Mutual Fund Short-Term Capital Gains Distributions
Short-Term Capital Gains vs. Short-Term Capital Gains Distributions
Taxation is already a complex topic to understand, but the taxation of mutual fund short-term capital gains is one of the least understood topics in the investment universe. While most investors are knowledgeable about short-term capital gains, understanding short-term capital gains distributions of mutual funds can be much more difficult for many investors.
Here's what you should know about how mutual fund short-term capital gains are distributed to shareholders.
What Are Mutual Fund Capital Gains Distributions?
Each year, mutual fund shareholders face the prospect of receiving capital gains distributions from their mutual funds. These capital gains distributions are the result of the mutual fund selling securities within the fund. For instance, a mutual fund may start out the year holding a stock like General Electric. Then, during the year, the fund manager may decide to sell those shares at a capital gain. When they do so, they must pass those gains onto the shareholders. This is typically done in lump sums at the end of the year—all the gains from all the sales throughout the year are distributed among shareholders in one payment.
You can avoid tax liability on these distributions (at least temporarily) by holding mutual funds in a tax-deferred account, such as a 401(k), 403(b), or IRA.
Long-Term vs. Short-Term Capital Gains Distributions
If a mutual fund sells the shares it has owned for one year or less, any gains as a result of that sale are considered "short-term capital gains" and are distributed to shareholders as short-term capital gains distributions. These distributions are taxed at the same rate as ordinary income.
If a mutual fund sells shares that it has owned for more than 12 months, however, then any gains as a result of the sale are classified as "long-term capital gains" and are distributed as long-term capital gains distributions. Long-term capital gains are subject to long-term capital gains taxes, which are more favorable than ordinary income tax rates.
Shareholders may face both long-term and short-term capital gains distributions as a result of owning shares in a particular mutual fund, regardless of how long the fund has been held. Remember, the applicable time frame is based on the mutual fund's holding period for the securities within the mutual fund, not how long the mutual fund's shareholder has held the mutual fund itself.
Short-Term Capital Gains Distributions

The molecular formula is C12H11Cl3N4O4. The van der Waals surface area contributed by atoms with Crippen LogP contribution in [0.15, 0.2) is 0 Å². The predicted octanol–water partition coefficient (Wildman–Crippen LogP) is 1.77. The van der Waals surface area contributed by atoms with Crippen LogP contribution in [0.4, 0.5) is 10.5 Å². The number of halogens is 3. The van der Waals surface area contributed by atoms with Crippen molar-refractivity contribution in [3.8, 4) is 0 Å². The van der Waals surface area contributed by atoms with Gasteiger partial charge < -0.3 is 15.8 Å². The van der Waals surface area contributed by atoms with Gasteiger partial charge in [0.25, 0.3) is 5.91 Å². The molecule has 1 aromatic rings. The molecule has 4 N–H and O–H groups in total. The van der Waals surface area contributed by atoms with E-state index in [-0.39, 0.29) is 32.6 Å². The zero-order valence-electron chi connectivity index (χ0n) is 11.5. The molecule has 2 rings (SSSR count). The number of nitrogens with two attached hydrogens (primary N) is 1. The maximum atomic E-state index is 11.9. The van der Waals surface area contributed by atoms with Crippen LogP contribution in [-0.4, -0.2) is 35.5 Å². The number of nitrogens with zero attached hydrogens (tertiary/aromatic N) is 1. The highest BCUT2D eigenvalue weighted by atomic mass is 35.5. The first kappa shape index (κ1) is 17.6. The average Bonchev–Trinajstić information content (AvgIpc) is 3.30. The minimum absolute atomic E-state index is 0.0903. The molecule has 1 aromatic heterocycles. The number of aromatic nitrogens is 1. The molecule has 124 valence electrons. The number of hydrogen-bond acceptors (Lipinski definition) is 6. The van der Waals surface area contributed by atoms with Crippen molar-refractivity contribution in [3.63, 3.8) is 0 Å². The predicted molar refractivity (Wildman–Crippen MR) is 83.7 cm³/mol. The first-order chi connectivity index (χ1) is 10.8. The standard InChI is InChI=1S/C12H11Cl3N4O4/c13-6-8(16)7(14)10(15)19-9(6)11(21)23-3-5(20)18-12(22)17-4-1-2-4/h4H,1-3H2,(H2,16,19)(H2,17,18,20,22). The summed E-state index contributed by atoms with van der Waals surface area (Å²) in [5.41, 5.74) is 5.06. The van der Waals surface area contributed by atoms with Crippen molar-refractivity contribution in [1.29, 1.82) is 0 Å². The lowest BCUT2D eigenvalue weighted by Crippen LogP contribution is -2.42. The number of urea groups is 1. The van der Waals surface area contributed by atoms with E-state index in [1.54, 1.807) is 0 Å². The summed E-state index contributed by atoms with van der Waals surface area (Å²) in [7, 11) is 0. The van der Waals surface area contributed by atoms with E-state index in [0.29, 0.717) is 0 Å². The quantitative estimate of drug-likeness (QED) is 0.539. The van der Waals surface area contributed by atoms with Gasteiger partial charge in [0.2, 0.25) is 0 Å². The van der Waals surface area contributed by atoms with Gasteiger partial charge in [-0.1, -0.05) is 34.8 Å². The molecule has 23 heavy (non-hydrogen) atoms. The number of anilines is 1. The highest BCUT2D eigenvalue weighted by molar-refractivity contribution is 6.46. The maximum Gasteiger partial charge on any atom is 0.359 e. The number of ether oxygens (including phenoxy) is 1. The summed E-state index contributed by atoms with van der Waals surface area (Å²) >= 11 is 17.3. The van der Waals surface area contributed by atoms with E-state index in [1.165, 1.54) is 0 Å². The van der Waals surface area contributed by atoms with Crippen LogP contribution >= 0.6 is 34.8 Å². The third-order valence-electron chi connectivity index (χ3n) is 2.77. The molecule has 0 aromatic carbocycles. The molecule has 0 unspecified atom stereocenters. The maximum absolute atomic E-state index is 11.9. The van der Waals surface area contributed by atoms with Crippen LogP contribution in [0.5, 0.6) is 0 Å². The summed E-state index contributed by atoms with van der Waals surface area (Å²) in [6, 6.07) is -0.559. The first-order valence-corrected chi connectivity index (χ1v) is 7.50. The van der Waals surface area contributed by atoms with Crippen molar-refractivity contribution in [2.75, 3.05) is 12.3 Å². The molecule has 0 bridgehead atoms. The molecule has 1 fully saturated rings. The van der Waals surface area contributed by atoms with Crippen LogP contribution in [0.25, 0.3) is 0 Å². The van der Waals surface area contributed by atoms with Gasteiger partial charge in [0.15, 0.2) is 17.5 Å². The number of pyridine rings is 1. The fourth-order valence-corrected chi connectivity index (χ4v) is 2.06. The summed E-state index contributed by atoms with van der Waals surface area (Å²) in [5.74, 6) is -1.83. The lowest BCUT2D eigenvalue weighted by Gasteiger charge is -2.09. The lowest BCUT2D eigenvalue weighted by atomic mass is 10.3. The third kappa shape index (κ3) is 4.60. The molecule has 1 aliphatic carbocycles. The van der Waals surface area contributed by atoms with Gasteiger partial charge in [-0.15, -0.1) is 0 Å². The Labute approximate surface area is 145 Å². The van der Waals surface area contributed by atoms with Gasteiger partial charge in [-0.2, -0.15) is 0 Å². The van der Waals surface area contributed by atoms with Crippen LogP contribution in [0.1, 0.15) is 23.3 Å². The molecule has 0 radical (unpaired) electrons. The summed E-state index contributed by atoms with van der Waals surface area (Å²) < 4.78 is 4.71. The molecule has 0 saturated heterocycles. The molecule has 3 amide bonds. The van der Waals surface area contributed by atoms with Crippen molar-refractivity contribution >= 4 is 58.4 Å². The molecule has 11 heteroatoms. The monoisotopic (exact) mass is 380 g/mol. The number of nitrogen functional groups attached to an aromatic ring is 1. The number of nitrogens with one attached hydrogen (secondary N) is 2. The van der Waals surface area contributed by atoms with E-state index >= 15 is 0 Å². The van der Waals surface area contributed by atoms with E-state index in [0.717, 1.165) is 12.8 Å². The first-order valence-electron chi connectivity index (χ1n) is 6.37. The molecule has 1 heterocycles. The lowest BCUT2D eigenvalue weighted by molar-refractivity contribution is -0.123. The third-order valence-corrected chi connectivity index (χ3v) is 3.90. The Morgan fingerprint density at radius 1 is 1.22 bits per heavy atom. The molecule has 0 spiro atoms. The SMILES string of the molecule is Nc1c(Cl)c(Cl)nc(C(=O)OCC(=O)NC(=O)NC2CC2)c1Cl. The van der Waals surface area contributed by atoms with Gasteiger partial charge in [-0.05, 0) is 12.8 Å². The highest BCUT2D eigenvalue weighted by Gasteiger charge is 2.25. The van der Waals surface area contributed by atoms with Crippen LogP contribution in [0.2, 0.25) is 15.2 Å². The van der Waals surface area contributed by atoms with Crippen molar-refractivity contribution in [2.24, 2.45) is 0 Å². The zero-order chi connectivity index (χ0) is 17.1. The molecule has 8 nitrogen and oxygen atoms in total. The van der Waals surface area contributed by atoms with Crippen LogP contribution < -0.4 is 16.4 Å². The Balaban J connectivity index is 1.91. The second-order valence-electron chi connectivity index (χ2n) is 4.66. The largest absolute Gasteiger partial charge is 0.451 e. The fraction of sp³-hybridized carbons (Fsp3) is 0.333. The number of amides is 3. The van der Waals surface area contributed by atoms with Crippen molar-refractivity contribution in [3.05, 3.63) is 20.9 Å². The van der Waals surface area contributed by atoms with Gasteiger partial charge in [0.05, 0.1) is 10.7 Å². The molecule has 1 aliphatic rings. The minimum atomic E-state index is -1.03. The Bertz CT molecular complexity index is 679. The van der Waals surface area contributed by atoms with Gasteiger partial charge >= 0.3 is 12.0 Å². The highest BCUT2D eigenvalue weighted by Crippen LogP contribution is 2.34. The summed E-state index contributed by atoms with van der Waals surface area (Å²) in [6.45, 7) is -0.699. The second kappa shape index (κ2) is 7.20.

The difference between short-term capital gains and short-term capital gains distributions is what may confuse investors. For instance, if you own a mutual fund for a few months and then sell it for a gain, you have incurred a short-term capital gain. If the fund was held in a taxable account, and you don't have enough losses to offset this gain, the net result is a short-term gain, and you will have to pay ordinary income tax rates on the amount of money you made as a result of the sale.
In the previous scenario, in which you gained from buying and selling shares in the mutual fund, you can use any short-term gains you might realize against other capital losses to reduce your tax liability. That's important to know, because it isn't quite the case when it comes to short-term capital gains distributions from a mutual fund.
Instead, if you own a mutual fund that subjects you to short-term capital gains distributions, then you must report them on your tax return as ordinary income. Unlike short-term capital gains, capital losses do not offset short-term capital gains distributions and reduce your tax liability. However, within the mutual fund, short-term gains will be offset by any losses—but these are controlled by the fund manager, not the individual investor.
The Bottom Line
If you or your financial advisor believe that short-term capital gains distributions are just like short-term capital gains, then you might be unpleasantly surprised at tax time when you owe more in taxes than you had planned.
The Balance does not provide tax or investment advice or financial services. The information is being presented without consideration of the investment objectives, risk tolerance, or financial circumstances of any specific investor and might not be suitable for all investors. Past performance is not indicative of future results. Investing involves risk, including the possible loss of principal.